If you are one of the members of Renault Sports’ engineering team that supplies engines to Formula One, then you are going to have sleepless nights until the first F1 race in Melbourne, Australia in two weeks’ time. There are emerging reports that Renault is in serious trouble even before the first race starts.
For this year, the FIA has undergone the biggest technical revision in more than 20 years, with the introduction of a new turbocharged V6 engine complemented by the sophisticated energy recovery system (KERS). Renault-powered cars have won both drivers and constructor’s title for the past four years and this year Renault’s new V6 unit lagged behind rivals.
After three test sessions, Renault powered cars such as champions Red Bull, Toro Rosso, Caterham and Lotus were disappointed with the lack of pace and problems that plagued the power units. Worse, their mileage claims were way behind the Mercedes and Ferrari-powered cars. To add insult to injury, the Renault powered cars couldn’t catch up with their rivals, with four-times world champion Sebastian Vettel’s fastest time on Sunday’s final day of pre-season testing a full 4 seconds slower than table-topping Lewis Hamilton’s best with Mercedes. Four seconds in F1 is a veritable lifetime. Vettel’s frustration was well documented during the last weekend’s test in Bahrain (see pic above).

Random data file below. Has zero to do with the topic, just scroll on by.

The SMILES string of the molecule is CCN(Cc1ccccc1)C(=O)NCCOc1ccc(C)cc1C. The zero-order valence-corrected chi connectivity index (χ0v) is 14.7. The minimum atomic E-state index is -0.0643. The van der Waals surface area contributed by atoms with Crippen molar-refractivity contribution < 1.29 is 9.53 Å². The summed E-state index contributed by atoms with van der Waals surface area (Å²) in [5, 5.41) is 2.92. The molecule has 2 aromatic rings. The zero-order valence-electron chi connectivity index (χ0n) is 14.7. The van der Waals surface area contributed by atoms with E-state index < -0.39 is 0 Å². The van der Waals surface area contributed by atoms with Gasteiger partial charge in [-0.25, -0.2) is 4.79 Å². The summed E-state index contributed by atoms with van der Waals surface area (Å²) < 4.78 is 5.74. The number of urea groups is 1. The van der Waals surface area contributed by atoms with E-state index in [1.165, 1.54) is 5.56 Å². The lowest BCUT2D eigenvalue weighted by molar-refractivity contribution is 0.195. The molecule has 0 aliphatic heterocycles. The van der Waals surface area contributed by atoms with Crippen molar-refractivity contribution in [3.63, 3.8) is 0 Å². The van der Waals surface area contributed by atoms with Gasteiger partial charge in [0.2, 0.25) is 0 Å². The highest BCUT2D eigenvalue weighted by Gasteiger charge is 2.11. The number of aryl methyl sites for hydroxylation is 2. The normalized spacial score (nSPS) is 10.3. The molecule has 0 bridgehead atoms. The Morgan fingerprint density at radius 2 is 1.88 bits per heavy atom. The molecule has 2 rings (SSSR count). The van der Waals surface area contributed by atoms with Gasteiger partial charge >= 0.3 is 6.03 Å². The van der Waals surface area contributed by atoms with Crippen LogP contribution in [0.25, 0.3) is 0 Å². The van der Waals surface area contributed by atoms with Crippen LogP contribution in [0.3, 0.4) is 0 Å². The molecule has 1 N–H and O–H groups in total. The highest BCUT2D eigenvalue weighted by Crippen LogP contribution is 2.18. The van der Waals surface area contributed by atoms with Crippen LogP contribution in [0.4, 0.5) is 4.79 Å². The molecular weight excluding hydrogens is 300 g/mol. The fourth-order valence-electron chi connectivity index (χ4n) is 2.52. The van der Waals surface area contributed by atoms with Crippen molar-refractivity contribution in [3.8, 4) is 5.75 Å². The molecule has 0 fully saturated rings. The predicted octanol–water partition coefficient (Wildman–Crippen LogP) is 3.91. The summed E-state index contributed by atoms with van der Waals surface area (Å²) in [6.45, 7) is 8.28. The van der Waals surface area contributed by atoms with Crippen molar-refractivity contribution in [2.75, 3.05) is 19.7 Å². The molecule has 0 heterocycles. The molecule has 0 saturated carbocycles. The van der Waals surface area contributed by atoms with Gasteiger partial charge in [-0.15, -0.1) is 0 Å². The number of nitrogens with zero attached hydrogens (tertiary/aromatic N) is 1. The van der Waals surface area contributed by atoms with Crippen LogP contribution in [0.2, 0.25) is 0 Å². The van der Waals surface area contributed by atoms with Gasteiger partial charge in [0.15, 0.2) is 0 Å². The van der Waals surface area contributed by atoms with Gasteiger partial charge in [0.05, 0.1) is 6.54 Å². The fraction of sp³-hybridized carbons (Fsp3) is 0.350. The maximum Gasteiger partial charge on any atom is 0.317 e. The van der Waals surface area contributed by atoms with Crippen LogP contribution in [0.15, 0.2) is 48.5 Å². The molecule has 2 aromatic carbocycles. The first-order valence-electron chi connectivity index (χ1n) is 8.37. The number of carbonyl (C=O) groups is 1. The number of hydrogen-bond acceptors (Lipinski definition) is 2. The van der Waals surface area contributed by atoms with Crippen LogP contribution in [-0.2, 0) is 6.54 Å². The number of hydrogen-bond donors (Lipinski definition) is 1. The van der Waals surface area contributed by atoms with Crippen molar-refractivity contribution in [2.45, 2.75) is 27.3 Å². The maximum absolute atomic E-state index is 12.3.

Renault Sport F1’s Rob White has conceded the 2014 F1 season opener in Australia will be a ‘anxious’ weekend for the French manufacturer.
“We can’t escape the fact that we did not complete the programme with all the teams and that some Melbourne preparations are incomplete. On the upside, we have done some of everything, with simulations of qualifying sessions, starts, race distances and long stints and we have made some progress. We have cured or found workarounds for some of the problems we had identified. New problems revealed as we ran more have added to the unsolved items, and have disrupted running, which is disappointing for our teams.”
White said their new ‘power unit’ remained ‘immature’, displaying shortcomings in torque delivery, and suggested the manufacturer would be scrambling to fix the teething problems ahead of the March 16 opener at Melbourne’s Albert Park circuit. “Between now and Melbourne we have a number of items to cover,” he said. “I hope we can support our teams and drivers to explore the performance of the car and allow the race to deliver its sporting verdict.”
[Image Source: Sky Sports, Report Source: Reuters]